And as far as Marvel’s movies not being as “dark”, first off this is a largely misunderstood and overused term as already explored in a previous article. Towards the end of every arc in a Marvel movie our heroes are completely devastated – be it through personal failings, loss of loved ones, ineffectualness, or being totally defeated – especially Tony Stark in Iron Man, who is torn apart that his entire legacy has been a lie. This is a really human character arc that makes him sympathetic. This is why Iron Man 2 doesn’t work, because his character doesn’t have any real conflict. And I’m not saying these movies are “dark”, but they’re a lot more nuanced then people give them credit for. And as mentioned earlier, they’re guided by powerful and assured storytelling by Oscar-calibre directors who make every frame and every scene memorable, along with scripts that have great humour – which probably gives off the impression that they’re just comedies, or too kid friendly.
So then, let’s talk about Warner Bros. and DC now. I already mentioned I’m not a big fan, but I think I have good reason. They simply don’t make movies that appeal to me. And these people saying “DC is darker” – if you ask them to give an example they’ll say The Dark Knight, Man of Steel and maybe the more informed ones will mention Watchmen. I guess they forgot about Catwoman, Green Lantern, and Jonah Hex, which are considered amongt the worst of the comic book movie genre, and are definitely not dark nor edgy. And while I would say The Dark Knight trilogy is edgy in comparison to say Catwoman or Green Lantern, I still wouldn’t consider it edgy or dark outside of that. There’s the appearance of something that’s edgy, but really if you look at those movies overall they’re about hopefulness and faith in the face of a dire situation. How many main or secondary character deaths are there in this entire trilogy, not including villains? From memory, one. I could be wrong, but isn’t that the same as the supposed kids movie The Avengers? And while that certainly isn’t all that matters, it puts things into perspective, especially in The Dark Knight Rises, which by all means should have been an opportunity to kill off at least a few of the supporting characters. And with Man of Steel as well, the tone seems to me to be uplifting and inspirational, especially with the final scene.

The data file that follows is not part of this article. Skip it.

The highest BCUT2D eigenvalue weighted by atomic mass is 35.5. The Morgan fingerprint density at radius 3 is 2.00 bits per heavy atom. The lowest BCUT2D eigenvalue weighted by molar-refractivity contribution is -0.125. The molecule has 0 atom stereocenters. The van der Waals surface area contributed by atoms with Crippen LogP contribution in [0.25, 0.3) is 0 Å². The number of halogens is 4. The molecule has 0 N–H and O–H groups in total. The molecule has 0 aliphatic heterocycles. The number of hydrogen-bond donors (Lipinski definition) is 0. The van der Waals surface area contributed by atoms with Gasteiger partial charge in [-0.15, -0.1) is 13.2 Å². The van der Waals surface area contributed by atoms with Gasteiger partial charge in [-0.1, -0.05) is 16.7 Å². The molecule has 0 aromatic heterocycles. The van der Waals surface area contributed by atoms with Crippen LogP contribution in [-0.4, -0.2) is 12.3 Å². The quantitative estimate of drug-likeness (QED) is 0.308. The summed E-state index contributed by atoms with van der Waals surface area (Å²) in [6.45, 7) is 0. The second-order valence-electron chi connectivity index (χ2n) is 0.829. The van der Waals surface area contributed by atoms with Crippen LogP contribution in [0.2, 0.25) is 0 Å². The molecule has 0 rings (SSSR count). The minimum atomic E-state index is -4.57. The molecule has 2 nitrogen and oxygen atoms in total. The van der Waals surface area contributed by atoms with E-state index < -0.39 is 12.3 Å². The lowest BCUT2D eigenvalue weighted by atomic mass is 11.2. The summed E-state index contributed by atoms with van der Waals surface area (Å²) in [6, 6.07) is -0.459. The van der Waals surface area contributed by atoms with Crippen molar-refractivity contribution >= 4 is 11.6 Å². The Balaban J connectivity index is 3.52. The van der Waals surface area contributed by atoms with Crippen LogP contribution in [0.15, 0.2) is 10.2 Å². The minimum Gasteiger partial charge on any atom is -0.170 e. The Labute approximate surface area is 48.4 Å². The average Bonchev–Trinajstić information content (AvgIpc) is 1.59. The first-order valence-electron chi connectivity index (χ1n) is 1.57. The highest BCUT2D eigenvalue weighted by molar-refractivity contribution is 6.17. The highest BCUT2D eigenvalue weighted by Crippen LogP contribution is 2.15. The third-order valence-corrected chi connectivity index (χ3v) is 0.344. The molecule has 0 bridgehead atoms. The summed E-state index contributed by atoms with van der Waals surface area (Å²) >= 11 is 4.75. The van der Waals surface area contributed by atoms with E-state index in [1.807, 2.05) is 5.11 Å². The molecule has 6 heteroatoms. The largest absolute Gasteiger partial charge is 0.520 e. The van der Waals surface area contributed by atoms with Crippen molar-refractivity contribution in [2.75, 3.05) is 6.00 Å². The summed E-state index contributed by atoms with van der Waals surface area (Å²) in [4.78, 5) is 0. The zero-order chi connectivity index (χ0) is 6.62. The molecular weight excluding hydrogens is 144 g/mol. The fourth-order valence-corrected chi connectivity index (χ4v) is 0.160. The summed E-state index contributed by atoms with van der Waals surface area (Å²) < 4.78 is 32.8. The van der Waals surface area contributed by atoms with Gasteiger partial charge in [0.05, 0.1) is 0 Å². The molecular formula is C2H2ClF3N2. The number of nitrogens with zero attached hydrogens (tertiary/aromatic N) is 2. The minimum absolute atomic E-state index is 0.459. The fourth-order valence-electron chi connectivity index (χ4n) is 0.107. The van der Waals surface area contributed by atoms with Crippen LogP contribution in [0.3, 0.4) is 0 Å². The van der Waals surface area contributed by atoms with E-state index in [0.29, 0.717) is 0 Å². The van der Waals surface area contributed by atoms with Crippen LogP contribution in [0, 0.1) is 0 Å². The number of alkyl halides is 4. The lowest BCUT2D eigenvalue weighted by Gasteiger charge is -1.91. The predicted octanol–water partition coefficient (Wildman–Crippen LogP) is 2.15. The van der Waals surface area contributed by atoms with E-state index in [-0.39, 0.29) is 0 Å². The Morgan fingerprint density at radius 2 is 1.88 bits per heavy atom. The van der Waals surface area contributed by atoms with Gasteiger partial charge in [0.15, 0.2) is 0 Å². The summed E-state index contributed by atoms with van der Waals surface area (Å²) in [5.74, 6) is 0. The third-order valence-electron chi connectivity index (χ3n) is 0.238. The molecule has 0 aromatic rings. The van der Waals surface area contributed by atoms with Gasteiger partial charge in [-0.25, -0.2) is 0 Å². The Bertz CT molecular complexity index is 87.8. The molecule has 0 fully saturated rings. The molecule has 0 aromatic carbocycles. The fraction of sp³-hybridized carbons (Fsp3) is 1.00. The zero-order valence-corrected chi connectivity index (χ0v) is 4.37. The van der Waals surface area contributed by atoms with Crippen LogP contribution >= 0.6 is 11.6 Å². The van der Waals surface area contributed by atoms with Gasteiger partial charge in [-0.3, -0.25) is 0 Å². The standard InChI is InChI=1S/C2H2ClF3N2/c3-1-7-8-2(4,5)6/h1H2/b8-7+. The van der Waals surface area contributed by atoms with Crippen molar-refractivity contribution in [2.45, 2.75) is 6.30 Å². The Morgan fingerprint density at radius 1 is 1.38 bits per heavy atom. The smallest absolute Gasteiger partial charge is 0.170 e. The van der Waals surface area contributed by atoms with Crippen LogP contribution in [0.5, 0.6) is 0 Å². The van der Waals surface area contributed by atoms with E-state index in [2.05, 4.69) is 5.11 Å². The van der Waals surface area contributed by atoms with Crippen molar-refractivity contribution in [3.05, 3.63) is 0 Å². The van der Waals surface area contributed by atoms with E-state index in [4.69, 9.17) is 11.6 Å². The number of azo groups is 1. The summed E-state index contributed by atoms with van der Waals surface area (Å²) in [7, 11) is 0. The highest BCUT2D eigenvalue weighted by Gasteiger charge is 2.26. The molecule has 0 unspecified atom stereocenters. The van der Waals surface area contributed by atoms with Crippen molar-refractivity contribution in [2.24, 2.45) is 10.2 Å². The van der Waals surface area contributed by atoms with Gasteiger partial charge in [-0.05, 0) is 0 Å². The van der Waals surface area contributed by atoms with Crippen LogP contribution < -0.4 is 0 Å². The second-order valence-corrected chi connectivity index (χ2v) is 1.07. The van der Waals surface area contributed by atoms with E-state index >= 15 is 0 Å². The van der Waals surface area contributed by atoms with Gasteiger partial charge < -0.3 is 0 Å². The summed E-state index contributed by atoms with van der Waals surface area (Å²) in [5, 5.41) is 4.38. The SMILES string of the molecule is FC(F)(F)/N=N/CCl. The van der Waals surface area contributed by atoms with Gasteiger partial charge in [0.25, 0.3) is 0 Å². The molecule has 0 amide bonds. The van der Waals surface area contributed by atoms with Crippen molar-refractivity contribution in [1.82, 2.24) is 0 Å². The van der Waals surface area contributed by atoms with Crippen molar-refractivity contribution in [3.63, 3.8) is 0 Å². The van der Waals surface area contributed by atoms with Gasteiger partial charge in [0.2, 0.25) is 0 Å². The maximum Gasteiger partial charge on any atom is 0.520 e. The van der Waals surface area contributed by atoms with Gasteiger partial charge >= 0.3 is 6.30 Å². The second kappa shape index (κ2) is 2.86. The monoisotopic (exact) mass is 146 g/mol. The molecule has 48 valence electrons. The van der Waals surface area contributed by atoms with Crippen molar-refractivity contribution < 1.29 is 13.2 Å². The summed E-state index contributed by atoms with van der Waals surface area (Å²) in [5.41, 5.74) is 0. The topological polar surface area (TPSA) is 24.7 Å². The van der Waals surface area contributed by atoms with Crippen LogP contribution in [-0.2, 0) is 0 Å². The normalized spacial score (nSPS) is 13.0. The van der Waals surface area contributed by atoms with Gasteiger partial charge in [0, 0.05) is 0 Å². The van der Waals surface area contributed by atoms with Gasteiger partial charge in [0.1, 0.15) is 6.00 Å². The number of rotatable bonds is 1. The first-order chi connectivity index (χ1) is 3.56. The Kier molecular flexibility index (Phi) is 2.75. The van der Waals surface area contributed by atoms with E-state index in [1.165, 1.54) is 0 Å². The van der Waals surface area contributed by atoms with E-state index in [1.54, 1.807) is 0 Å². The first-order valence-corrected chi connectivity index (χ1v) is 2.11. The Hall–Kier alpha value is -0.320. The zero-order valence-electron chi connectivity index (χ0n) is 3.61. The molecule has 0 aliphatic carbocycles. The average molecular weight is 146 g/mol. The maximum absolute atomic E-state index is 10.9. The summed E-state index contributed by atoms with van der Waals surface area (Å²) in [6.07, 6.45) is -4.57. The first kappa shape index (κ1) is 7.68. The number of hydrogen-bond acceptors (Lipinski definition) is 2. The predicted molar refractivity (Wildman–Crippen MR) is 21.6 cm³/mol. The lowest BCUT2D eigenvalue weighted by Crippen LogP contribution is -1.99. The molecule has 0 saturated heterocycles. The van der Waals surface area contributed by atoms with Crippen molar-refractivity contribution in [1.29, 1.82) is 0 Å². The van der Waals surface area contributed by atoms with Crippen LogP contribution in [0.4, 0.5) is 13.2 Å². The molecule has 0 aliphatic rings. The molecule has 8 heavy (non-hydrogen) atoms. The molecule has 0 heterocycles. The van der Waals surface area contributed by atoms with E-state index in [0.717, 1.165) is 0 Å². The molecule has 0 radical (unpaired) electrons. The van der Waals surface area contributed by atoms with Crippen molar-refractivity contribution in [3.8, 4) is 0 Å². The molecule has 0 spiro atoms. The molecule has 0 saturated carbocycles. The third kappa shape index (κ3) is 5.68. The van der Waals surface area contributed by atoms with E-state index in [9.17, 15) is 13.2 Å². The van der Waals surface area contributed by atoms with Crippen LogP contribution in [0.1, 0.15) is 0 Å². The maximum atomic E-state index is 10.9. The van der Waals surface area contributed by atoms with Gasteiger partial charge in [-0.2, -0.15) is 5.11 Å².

Maybe if you’re only factoring in recent DC movies, sure – Warner Bros. makes somewhat “mature” movies. If they continue to go on this road of pseudo edgy movies and they actually start to get better reception (outside of The Dark Knight Trilogy), then I’ll bury the hatchet and become a fan. I certainly welcome competition and the two companies could complement each other very well. But I don’t think Warner Bros. / DC is there yet and I don’t think Marvel Studios’ movies are these kiddie comedies that haters like to make them out to be. Overall, what should matter is who makes better movies, which many can say is subjective. However, people vote with their wallets, and not being kid friendly didn’t stop The Dark Knight from becoming a huge success. If you make a great blockbuster people will see it and then see it again, regardless of who the target audience is. I look forward to being a DC fan once Warner Bros. manages to find its groove.
Anthony Stokes is a blogger and independent filmmaker.